That hiccough that left me without a cartoon for a week hasn’t repeated. That’s mostly good. I’ve accepted that I have a fondness for the King Features cartoons of the 1960s and would take the excuse to write about them some more. I should bank a couple of cartoon essays about those, if I want to write so much about them, and have a reserve against future cartoon gaps.
That’s for the future, for work that would make my life easier and that I won’t do anyway. This week there is a new Popeye’s Island Adventure. This one is titled X Marks The Spot. It’s, I believe, the first one without Olive Oyl. It’s also one of the rare cartoons without Eugene the Jeep. I think only Swee’Pea Arrives and A Toast To Popeye haven’t had Eugene before.
This is one of the Island Adventures cartoons that doesn’t get all weird. Popeye and Bluto been sea-diving before, for example in 1935’s Dizzy Divers. Bluto even snaps a picture of Popeye’s (well, Olive Oyl’s) map to start a treasure race in 1940’s Stealin’ Ain’t Honest. It makes good sense they’d then race to the treasure spot, and try to foil one another’s ships.
I like the way the cartoon built from there. The race is a good story setup. Popeye’s and Bluto’s attempts to foil each other make sense, at least by cartoon logic. Popeye seduced by the siren-call of a can of spinach gave me a laugh I quite liked. It’s absurd but sensible in character and in story; what more would you want?
Adding in a third party? That’s a good, sensible escalation. Does Swee’Pea make more sense than Olive Oyl? Either is probably as good. More sense than Eugene the Jeep? I suppose so; what does Eugene need with mere human treasures? And the series hasn’t introduced the kid versions of other characters yet. So I’m not sure that two minutes five seconds would be enough to carry this story and the burden of introducing someone new.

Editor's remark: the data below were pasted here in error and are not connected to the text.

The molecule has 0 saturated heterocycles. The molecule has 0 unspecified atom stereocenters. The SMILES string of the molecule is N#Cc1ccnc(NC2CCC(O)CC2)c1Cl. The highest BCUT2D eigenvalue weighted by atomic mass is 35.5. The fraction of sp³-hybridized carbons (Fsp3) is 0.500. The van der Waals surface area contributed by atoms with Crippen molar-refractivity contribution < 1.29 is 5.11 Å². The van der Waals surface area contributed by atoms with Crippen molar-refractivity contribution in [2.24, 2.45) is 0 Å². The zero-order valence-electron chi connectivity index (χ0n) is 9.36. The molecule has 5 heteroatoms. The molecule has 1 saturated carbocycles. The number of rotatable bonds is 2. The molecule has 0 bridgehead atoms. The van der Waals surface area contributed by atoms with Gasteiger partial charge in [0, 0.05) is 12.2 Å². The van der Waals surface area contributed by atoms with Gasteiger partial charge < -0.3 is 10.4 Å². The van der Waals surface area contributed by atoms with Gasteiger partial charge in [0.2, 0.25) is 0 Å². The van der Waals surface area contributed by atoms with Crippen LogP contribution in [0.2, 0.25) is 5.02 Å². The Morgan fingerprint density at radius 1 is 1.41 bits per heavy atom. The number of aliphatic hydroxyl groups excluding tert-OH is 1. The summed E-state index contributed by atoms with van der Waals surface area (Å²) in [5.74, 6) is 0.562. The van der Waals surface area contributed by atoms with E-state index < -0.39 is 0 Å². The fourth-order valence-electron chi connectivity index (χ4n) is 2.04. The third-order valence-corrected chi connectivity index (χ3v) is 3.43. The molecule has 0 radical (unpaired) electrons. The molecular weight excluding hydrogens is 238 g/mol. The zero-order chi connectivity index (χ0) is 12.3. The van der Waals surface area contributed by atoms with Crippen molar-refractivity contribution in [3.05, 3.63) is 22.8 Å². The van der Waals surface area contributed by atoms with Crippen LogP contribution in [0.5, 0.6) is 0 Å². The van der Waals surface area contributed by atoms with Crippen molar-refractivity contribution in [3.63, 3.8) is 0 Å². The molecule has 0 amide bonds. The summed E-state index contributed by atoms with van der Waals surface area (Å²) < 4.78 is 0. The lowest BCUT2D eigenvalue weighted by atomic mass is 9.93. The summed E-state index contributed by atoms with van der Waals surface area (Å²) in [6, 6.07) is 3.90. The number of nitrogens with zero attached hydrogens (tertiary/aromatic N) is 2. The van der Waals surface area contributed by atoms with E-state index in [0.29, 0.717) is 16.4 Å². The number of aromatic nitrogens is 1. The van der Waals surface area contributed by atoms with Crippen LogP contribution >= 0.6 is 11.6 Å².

But let me speculate. Wimpy would be a good third party, if he could be roused to action, and if he were in the series. Poopdeck Pappy might fit well too, except I’m not sure how old you would make him to fit the series. I’d be interested in seeing a Young Sea Hag, except that having the evil character win the treasure would change the tone of the ending. Alice the Goon would be great, though. Past that we get into minor Thimble Theatre characters who might excite me and my love but wouldn’t even register to actual people. Toar? Sure, anyone who hangs around me long enough is going to hear about how great Toar is. But I’m not asking anyone to put up with me. Roughhouse, the diner owner, similarly, has that problem. But there the dozen of people who read Hy Eisman’s Sunday Popeye comics at least see him. Geezil? He’s good when he’s playing against Wimpy. When he doesn’t have Wimpy to hate on, you notice the … type … that E C Segar was using for him.
So. Swee’Pea it is, and that’s probably the best choice they could make, even if we expanded the Island Adventures cast.
Popeye and Bluto dive at the treasure spot. Popeye gulps down his spinach and grows a merman’s tail. That’s new. It’s a bit weird, yes, but it’s no giant-tooth weird. To me that doesn’t feel out of line with, like, Popeye spinning his ears fast enough to lift into the air, as in Follow The Spinach. Or more ancient cartoons where Popeye would, say, turn into a torpedo for the sake of hitting someone. I grant I also like merman and mermaid characters, so, what the heck. I don’t blame you if that’s a touch too weird.
Bluto and Popeye get scared off by a skeleton. This makes sense for them as kids in a way it wouldn’t quite if they were full-grown. That it’s a trick by Swee’Pea, well, I saw it coming but I still liked it. It’s all a happy enough ending.
This short feels like a condensed version of a normal cartoon, which is a style that I like in these. It’s got a premise and a storyline that fit Popeye, and even fit Popeye as a sailor. The resolution satisfies me. I’m happy with this.
My thoughts about all these Popeye’s Island Adventures ought to appear at this link.